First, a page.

Other places do the same to you if you're part of a home owner's association.


This guy received over 15 notices regarding the situation and refused to pay the fine. He even knew he was in the wrong, and that's why I don't feel for him.
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Old 08-04-2008, 12:55 PM   #6
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Oh, the guy was an idiot. But it's bullshit that they can take your house because of a $50 parking ticket, even if they have balooned it up to $2600. It's the priciple of the thing. The court should award a judgement against the guy and that's it. Or at the worst, he should get 90 days in county or something. Stealing (and yes, I consider this theft) his house is ludicrous. They don't have the right to do that, IMHO.

And sure, they might have appointed themselves the right, but that just means they've legalized their theft.
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Old 08-04-2008, 03:04 PM   #7
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The "principle" of seizing assets when you refuse to pay your debt to society isn't a new thing, DD.

It's a fairly common practice. I don't consider it 'theft' in the least.
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Old 08-04-2008, 03:52 PM   #8
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I'm with the guys saying this is a ridiculous outcome. If the guy owns/owned the home the van is parked in it isn't a town council/city hall public asset. Zoning laws I don't know about so much, not being American. But I would have thought, 'the car is not parked on the street, it's not a City revenue matter' in fact if the guy is paying Property Rates there's no reason requiring him to keep current Plates on his non-used vehicle as well. If it was somehow a genuinely enforceable Council grievance, and I do not have that opinion, the vehicle is the matter which is to be pursued. He could get rid of it, it could be seized, or he could scrap it or sell the thing. End of story.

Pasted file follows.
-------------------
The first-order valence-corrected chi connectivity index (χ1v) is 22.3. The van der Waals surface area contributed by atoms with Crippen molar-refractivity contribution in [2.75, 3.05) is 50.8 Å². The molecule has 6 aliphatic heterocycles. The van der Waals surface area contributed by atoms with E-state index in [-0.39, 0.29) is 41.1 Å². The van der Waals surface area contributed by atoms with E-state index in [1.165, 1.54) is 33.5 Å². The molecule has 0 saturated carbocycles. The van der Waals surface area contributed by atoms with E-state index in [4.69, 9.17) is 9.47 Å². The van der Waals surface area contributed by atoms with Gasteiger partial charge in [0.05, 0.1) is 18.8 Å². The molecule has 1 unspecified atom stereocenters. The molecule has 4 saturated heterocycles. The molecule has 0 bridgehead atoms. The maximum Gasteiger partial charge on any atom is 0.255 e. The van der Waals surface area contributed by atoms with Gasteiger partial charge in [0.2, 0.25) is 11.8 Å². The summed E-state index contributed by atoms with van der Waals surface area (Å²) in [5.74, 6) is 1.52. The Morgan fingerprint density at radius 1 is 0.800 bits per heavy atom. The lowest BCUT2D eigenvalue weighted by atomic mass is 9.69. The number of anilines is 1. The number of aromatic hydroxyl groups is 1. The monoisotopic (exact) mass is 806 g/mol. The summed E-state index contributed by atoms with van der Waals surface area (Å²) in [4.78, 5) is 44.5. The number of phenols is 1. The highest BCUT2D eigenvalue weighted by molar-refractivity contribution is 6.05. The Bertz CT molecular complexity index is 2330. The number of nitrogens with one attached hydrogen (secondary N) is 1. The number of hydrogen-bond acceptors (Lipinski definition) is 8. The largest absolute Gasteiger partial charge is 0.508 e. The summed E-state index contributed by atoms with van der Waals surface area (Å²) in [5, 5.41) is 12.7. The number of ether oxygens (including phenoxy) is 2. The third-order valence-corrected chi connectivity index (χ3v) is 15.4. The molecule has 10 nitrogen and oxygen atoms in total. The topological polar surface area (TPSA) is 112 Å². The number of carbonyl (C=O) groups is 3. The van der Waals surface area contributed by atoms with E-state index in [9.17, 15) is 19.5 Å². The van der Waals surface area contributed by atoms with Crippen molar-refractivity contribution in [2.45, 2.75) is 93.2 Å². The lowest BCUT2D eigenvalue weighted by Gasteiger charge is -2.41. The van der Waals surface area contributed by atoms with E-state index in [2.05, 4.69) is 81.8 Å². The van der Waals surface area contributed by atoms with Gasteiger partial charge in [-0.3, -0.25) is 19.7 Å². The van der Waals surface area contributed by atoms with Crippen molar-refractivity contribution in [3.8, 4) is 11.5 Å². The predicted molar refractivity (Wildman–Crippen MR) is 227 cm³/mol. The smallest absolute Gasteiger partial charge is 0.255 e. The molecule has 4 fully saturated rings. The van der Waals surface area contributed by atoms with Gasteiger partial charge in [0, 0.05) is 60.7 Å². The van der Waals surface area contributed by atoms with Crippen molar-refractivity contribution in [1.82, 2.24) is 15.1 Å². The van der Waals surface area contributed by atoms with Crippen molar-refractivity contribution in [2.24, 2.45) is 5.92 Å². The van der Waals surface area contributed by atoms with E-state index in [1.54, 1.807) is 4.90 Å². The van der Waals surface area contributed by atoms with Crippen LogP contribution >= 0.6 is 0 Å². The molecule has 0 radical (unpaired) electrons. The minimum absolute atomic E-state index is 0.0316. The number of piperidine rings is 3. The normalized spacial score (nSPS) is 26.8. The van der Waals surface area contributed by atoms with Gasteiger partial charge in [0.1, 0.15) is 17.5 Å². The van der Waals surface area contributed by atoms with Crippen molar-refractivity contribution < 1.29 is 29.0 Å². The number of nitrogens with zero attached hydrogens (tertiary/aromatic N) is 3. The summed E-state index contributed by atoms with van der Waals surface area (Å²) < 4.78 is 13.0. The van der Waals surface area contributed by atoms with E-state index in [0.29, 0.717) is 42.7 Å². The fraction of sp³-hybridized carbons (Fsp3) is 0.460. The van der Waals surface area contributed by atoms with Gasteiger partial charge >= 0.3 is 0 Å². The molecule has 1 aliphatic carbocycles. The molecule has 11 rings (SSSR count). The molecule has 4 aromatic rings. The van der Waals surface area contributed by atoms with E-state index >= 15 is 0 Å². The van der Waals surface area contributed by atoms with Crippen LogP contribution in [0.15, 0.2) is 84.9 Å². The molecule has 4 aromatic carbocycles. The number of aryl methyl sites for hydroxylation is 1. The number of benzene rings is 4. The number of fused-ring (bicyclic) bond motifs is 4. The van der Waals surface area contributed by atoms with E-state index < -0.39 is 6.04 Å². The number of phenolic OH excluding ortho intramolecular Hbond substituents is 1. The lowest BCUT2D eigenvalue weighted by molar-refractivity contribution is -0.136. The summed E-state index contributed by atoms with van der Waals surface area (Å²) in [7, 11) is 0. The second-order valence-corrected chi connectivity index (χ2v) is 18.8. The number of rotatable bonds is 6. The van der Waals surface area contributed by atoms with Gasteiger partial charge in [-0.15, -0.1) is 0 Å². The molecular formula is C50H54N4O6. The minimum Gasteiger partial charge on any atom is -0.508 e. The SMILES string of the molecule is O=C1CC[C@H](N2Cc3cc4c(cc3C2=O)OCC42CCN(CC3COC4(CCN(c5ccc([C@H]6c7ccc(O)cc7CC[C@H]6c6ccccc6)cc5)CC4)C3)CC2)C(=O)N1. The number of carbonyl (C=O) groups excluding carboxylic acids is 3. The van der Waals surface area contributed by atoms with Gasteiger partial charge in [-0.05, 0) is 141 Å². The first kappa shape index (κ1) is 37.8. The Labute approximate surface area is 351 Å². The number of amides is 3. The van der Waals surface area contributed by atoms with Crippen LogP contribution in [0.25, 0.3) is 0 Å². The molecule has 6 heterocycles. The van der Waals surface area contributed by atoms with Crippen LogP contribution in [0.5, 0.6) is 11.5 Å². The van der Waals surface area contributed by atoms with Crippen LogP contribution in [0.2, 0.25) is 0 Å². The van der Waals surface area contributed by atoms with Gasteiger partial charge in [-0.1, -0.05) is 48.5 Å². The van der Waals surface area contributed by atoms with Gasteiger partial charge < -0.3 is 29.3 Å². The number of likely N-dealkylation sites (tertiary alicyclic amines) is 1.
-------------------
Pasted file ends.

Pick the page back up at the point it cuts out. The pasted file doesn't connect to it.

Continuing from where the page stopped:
No vehicle, no case to answer: how the residence becomes involved in the matter of unpaid parking fines (whilst the vehicle remained inside his own property) does not compute. Property values have changed, I think some people are just getting greedy and see an asset-rich mentally sub-par citizen as easy money. The Judge doesn't give a shit, and that's too bad I hope this comes back to bite him in the ass. He (that Judge/Magistrate) should consider the guy's legal status of diminished responsibility at minimum, and protect the poor bastard from shitty home stealing Council revenue grabbers.

For sure people are gunna get angry about the poor bastards fate.
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Old 08-04-2008, 04:13 PM   #9
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Originally Posted by furo View Post
The "principle" of seizing assets when you refuse to pay your debt to society isn't a new thing, DD.

It's a fairly common practice. I don't consider it 'theft' in the least.
so sieze his fucking big screen tv or his van or his balls so he cant reproduce but dont make another fucking homeless person for us to complain about.
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Old 08-04-2008, 05:24 PM   #10